About the Book:


An Apple Store customer asks for the latest iPhone in black but suddenly changes his preference to white when he sees the choices others are making. A resident of a former communist country is offered a fizzy drink from a wide selection but picks at random; soda is soda, he says. Though the child knows she shouldn’t press the big red button (absolutely not!), she finds her hand inching forward. A young man and woman decide to marry — knowing that the first time they meet will be on their wedding day.    

How did these people make their choices? How do any of us make ours? Choice is a powerful tool to define ourselves and mold our lives — but what do we know about the wants, motivations, biases, and influences that aid or hinder our endeavors?    

In The Art of Choosing, Columbia University professor Sheena Iyengar, a leading expert on choice, sets herself the Herculean task of helping us become better choosers. She asks fascinating questions: Is the desire for choice innate or created by culture? Why do we sometimes choose against our best interests? How much control do we really have over what we choose? Ultimately, she offers unexpected and profound answers, drawn from her award-winning, discipline-spanning research.    

Here you’ll learn about the complex relationship between choice and freedom, and why one doesn’t always go with the other. You?ll see that too much choice can overwhelm us, leading to unpleasant experiences, from “TiVo guilt” over unwatched TV programs to confusion over health insurance plans. Perhaps most important, you’ll discover how our choices — both mundane and momentous — are shaped by many different forces, visible and invisible. This remarkable book illuminates the joys and challenges of choosing, showing us how we build our lives, one choice at a time.    

“No one asks better questions, or comes up with more intriguing answers.”
–Malcolm Gladwell, author of The Tipping Point, Blink, and Outliers    


My Review:

“‘Choice,’ perhaps the highest good in the American socioeconomic lexicon, is a very mixed blessing, according to this fascinating study of decision making and its discontents. This book covers everything (culture, environment, politics, economy, psychology, religion, history etc) that affects choices. It covers all types of choices from big to small. Everything written in this book is supported by first hand research by the Author herself or someone else Author is able to quote clearly.    

Did you know that the U.S.A. is the place where choice is valued most highly? In Japan, for instance, people are far more likely to be told where to work and what to wear. Sheena’s parents (both Sikhs) had an arranged marriage in India, and there are pictures of the wedding day (I am not surprised by this, I had an arranged marriage too :))    

Examples like this proliferate through the book. The new CEO of Coca-Cola in the 1980s had a problem with his senior vice-presidents who thought the company was doing well because they had 45 percent of the soft drink market. He asked them, “What proportion of the liquid market – not just the soft drink market – do we have?” That turned out to be only two percent. The resulting change in the world view of the company led Coca-Cola to increase sales revenue by thirty-five times in just over ten years.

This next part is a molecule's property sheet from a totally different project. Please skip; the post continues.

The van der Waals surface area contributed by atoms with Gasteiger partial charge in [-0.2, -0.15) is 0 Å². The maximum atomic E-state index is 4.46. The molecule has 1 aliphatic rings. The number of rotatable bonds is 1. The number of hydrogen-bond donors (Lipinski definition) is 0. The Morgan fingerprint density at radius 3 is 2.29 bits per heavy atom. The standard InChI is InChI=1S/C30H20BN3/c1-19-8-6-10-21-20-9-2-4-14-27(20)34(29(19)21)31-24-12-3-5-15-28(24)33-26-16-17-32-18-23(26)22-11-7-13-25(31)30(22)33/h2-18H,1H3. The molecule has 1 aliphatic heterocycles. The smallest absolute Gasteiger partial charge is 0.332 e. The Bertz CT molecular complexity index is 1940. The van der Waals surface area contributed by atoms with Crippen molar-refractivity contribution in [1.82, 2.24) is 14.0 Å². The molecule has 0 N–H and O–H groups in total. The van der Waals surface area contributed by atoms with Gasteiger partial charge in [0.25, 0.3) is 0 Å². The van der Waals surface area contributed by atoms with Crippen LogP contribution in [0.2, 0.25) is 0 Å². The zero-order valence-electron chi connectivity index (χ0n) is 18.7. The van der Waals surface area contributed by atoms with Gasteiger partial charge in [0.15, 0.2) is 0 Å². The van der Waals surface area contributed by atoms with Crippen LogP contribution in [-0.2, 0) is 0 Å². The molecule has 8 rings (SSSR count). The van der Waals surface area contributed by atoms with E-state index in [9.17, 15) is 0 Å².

Supermarket in San Francisco. The store was known for its huge selection of every kind of food and food product it offered – 20,000 bottles of wine, 150 kinds of vinegar, and 3,000 cookbooks. Sheena wondered whether the choice was too great so she set up a sample Wilkins Jam taste station which offered either twenty-four or six samples. Anyone who sampled was given a dollar-off coupon for any flavor of the jam.Draeger’sThe most famous of Sheena’s experiment was the 1995 Jam study. To the surprise of most people, those who sampled one of the six samples of jam were six times more likely to buy jam than those who tried one of the twenty-four flavors (the six samples were included in the twenty-four). So it seems that there is such a thing as “too much choice.”   


In the final chapter Sheena discusses choice when the options are limited and either one is bad. Do you take the operation that runs the risk of a five percent chance of dying, or stay with your illness even though it will kill you in the end? There are plenty more mind-challenging things throughout the book.   


This book far exceeded my own expectations, and I’m sure it will do the same for you. When you consider that Sheena is blind, I find amazing that she’s managed to do all this with her life, and write about it as well. So be artful and choose this book. You won’t regret it.    


Thanks Valerie @ Hachett for this wonderful book to read and review..    


About Author:    

Sheena Iyengar’s groundbreaking research on choice has been funded by the National Science Foundation, the National Institute of Mental Health, and the National Security Education Program. She holds degrees from UPenn, The Wharton School of Business, and Stanford University. She is a professor at Columbia University, and a recipient of the Presidential Early Career Award. Her work is regularly cited in periodicals as diverse as Fortune and Time magazines, the NYT and the WSJ, in books such as Blink and The Paradox of Choice.
The Giveaway:    


 Hachette has allowed me to giveaway 5 copies!    


Make a comment why you want to read this book.    

-Leave an email,  so I have a way to contact you if you win.    

-NO P.O. Boxes
-Only Residents of U.S. and Canada are eligible (sorry!)
– Check back next Wednesday.. I will put up the winners name and contact you via email too 🙂


Product Details:

Iyengar, Sheena
Choice (psychology)
Cognitive Psychology
Motivational & Inspirational
Publication Date:
March 2010